Your doctor may want to do a blood test or allergy skin testing. These tests are used to determine specific substances ("allergens") that can trigger an allergy.

Expected duration of asthma

Asthma in adults often is a lifelong condition. With treatment, symptoms can be controlled. They can be infrequent or very mild.

In about half of asthmatic children, the asthma goes away on its own. Or it becomes less severe over time. However, it may reappear later in life.

Asthma episodes can go away on their own or with the help of asthma medications. Attacks vary in frequency and severity. It is often dependent on what triggers the attack.

Preventing asthma

Some asthma episodes can be prevented by avoiding or minimizing exposure to triggers.

These include environmental triggers such as:

If exercise triggers your asthma:

Eliminating allergens at home often can go a long way to control asthma symptoms.

If dust mites are a trigger:

Some people may need to avoid animals entirely. Others may benefit from taking preventive medicine before an anticipated exposure to animals. Pet owners should keep pets out of bedrooms and bathe them regularly.

Those who are affected by pollens should

Prevention also means learning to anticipate future attacks. Monitor your symptoms and peak-flow readings to help identify a coming attack before symptoms develop. This allows you to adjust your medications to prevent an attack.

Early signs or symptoms of an asthma flare-up include:

Treatment options

The following list of medications are related to or used in the treatment of this condition.

View more treatment options

Treating asthma

Treatment focuses on:

If you have chronic asthma, work with your doctor to write an asthma-management plan. The plan specifies:

Several types of medication are available to treat asthma. Some treat acute attacks (the "quick relievers"). Others prevent attacks from happening (the "controllers").

It is important to take preventive asthma medications as prescribed. You should take them even when you are not having symptoms.

Severe asthma attacks must be treated in a hospital. There, oxygen can be administered, and drugs may be given intravenously or with a nebulizer. In life-threatening cases, the patient may need a breathing tube placed in the large airway and artificial ventilation.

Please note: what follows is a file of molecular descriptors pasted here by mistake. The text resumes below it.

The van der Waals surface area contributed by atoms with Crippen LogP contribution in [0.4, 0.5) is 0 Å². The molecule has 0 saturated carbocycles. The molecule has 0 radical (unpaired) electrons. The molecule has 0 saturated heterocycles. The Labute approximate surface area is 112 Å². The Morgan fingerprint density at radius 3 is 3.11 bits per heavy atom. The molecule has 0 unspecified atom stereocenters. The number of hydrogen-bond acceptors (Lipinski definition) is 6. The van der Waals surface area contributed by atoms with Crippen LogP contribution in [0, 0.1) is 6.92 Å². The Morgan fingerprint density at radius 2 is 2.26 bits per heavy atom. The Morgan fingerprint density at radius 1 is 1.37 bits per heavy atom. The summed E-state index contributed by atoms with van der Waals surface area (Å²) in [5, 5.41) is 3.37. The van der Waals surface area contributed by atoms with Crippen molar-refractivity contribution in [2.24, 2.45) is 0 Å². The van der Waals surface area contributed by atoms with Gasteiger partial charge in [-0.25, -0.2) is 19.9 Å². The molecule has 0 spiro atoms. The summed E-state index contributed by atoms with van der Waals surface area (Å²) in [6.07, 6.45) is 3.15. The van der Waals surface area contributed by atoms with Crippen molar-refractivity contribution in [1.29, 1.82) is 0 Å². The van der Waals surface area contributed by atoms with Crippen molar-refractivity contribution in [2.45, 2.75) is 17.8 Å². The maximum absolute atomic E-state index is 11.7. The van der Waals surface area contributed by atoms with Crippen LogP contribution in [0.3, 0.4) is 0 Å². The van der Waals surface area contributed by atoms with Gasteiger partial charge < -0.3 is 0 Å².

When to call a professional

Call your doctor whenever you or your child has persistent:

Some children with asthma may not complain specifically of shortness of breath. However, they may flare their nostrils or use their chest and neck muscles when breathing. These are signs that they are having trouble.

If you already have been diagnosed with asthma, call your doctor if your symptoms:

For example, call your doctor if you must use your rescue bronchodilator more than two or three times a day. Also call if your peak-flow-meter readings are in the yellow or red zones.

If you have an asthma attack and your symptoms persist despite your usual medications, seek emergency help immediately.


Although asthma cannot be cured, it almost always can be controlled successfully. Most people with asthma lead relatively normal lives.

Additional info

American Academy of Allergy, Asthma & Immunology (AAAAI)

American Lung Association

National Institute of Allergy and Infectious Diseases (NIAID)

Learn more about Asthma

Treatment options

Care guides guides (external)

Further information

Always consult your healthcare provider to ensure the information displayed on this page applies to your personal circumstances.